Colon cancer is the second leading cancer killer in Australia. Colonoscopies are one of the most common medical procedures done today. A colonoscopy is performed in order to identify a growth or a polyp at an early stage so that it can be removed it before it becomes cancerous. Colonoscopies are one of the few preventive procedures in conventional medicine that actually improve mortality.
It is well known that patients who have colonic polyps removed are at an increased risk of recurrence. A recent study looked at the efficacy of using antioxidants to prevent recurrent colonic polyps in patients who have undergone colonoscopic removal of polyps.
The scientists conducted a randomized, double-blind placebo-controlled trial which began in 1988. 411 subjects were randomized to receive either a placebo or an active compound—taken daily–containing selenium (200ug), zinc (30mg), vitamin A (2mg), vitamin C (180mg), and vitamin E (30mg).
The authors found that the 15-year cumulative incidence of recurrent polyps in the antioxidant group was 39% reduced as compared to the placebo group.
Comments: This is an important study as colon cancer affects too many people. Simply taking an antioxidant supplement significantly reduced the recurrence of pre-cancerous lesions in the colon. Antioxidant therapy is inexpensive and has little side effects. It makes sense to ensure that you eat food high in antioxidants—fruits and vegetables. Avoid food that depletes the body of antioxidants such as refined carbohydrates—bread, pasta, and cereal made from refined sources.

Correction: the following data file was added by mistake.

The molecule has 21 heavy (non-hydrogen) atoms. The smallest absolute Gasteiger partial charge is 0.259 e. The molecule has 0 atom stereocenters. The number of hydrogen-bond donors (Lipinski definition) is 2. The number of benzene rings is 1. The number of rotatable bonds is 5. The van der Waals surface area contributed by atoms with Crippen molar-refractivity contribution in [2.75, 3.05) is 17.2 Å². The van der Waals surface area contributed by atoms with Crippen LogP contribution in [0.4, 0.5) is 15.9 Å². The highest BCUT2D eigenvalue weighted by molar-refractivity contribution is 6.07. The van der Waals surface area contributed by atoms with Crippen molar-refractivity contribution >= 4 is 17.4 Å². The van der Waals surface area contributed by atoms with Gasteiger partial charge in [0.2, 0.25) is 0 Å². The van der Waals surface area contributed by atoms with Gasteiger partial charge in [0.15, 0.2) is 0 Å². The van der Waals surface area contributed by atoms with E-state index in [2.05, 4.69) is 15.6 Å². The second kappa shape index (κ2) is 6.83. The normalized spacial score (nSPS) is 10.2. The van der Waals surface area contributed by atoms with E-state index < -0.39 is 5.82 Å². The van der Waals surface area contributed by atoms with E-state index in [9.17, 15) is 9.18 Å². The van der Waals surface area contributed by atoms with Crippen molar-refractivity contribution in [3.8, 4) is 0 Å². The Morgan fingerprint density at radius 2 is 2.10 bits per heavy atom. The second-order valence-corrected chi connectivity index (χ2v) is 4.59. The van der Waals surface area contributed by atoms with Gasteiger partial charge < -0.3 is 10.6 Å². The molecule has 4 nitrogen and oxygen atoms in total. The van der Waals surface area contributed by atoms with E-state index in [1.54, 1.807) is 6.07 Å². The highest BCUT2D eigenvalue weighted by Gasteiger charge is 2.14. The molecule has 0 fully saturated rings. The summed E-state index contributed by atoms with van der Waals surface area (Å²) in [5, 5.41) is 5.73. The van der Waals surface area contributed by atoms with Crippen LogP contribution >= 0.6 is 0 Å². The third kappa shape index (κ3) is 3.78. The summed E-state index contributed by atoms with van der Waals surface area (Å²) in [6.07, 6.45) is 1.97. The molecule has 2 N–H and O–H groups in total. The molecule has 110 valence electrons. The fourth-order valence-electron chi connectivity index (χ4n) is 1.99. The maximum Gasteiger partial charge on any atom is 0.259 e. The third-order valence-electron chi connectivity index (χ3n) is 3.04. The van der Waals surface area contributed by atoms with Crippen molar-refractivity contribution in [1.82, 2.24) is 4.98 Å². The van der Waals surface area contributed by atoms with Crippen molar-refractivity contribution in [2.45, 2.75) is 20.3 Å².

The results of this study are not surprising to me. I have seen the positive results patients experience when they correct nutrient imbalances. I suggest supplementing with a good multivitamin that has natural sources of nutrients. Biomultiplus from Biotics Research is one such product. A health care practitioner knowledgeable about natural products can help you choose a product that is optimal for your personal biochemistry.